HomedotMagisReflectionsReclaiming Sabbath

Reclaiming Sabbath

With only a few weeks of Lent remaining, I want to offer a suggestion for our faith journeys that will carry us beyond Lent: reclaiming Sabbath. Despite the promise of technology to make us more efficient and give us more free time, we are busier than ever, and it is becoming more of a challenge to disengage and find time for rest, renewal, silence, quiet, and time simply to be with God. Not only have we lost the spirit of Sabbath, but we, as a society, have lost the value of rest that renews. Instead, we proudly wear our busy-ness as badges of honor.

It seems we have gotten away from the practice of Sabbath in our lives. Sometimes our institutions do not help this practice of Sabbath by hosting non-faith related events on Sundays, such as sporting games, meetings, or fundraisers. All of these are good things and can be meaningful activities for us to participate in. However, if we never take a day or even a shorter time period to give our time to Christ, Sunday becomes like every other day where the fullness of our schedules keeps us from doing what the Sabbath is meant to do: open our time to God so he might renew us and guide us.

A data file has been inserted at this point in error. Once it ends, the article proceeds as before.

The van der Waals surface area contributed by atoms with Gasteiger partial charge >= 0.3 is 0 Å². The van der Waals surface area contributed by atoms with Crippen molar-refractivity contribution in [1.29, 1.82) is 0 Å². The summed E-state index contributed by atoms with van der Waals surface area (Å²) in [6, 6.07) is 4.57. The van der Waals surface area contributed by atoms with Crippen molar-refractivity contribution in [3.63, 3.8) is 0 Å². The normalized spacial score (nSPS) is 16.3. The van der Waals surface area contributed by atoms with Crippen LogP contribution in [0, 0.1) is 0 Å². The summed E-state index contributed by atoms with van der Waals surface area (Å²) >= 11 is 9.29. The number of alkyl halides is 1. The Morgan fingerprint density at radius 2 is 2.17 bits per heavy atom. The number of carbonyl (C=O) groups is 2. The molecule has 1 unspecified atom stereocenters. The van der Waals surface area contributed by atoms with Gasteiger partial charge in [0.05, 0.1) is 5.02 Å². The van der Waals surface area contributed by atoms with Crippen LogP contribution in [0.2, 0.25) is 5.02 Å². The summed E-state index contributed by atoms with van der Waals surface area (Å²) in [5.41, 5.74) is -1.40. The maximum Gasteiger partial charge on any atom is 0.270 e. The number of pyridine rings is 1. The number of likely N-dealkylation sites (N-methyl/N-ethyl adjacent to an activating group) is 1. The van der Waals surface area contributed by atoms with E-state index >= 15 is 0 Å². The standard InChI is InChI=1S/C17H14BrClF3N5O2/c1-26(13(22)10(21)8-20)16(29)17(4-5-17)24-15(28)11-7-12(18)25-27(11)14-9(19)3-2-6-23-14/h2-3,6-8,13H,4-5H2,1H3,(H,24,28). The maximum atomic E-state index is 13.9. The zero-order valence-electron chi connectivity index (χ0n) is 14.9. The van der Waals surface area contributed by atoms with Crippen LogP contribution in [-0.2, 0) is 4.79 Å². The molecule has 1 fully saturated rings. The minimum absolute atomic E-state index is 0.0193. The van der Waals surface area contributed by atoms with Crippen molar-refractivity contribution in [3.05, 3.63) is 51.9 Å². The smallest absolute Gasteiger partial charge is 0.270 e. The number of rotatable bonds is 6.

Let us embrace St. John Paul II’s words on Sabbath rest:

I would strongly urge everyone to rediscover Sunday: Do not be afraid to give your time to Christ! Yes, let us open our time to Christ, that he may cast light upon it and give it direction. He is the One who knows the secret of time and the secret of eternity, and he gives us “his day” as an ever new gift of his love. The rediscovery of this day is a grace which we must implore, not only so that we may live the demands of faith to the full, but also so that we may respond concretely to the deepest human yearnings. Time given to Christ is never time lost, but is rather time gained, so that our relationships and indeed our whole life may become more profoundly human. (On Keeping the Lord’s Day Holy)

I invite us to turn to Jesus and ask him to help us answer:

  • How might we reclaim the practice of the Sabbath in our personal lives?
  • How might we reclaim the Sabbath within our Catholic institutions so that we can help each other embrace Sabbath moments in our lives?
Becky Eldredge
Becky Eldredgehttp://beckyeldredge.com/
Becky Eldredge is a writer and spiritual director in Baton Rouge, LA. The author of Busy Lives & Restless Souls and The Inner Chapel, Becky holds Bachelors and Masters Degrees in Education from Louisiana State University and a Masters in Pastoral Studies from Loyola University New Orleans. She has her Certificate in Spiritual Direction from Spring Hill College. Becky has been involved in ministry for more than 15 years, with the majority of her work in retreat ministry and adult faith formation. While ministry is one of her passions, her greatest joy is sharing life with her husband, Chris, and her children, Brady, Abby, and Mary.


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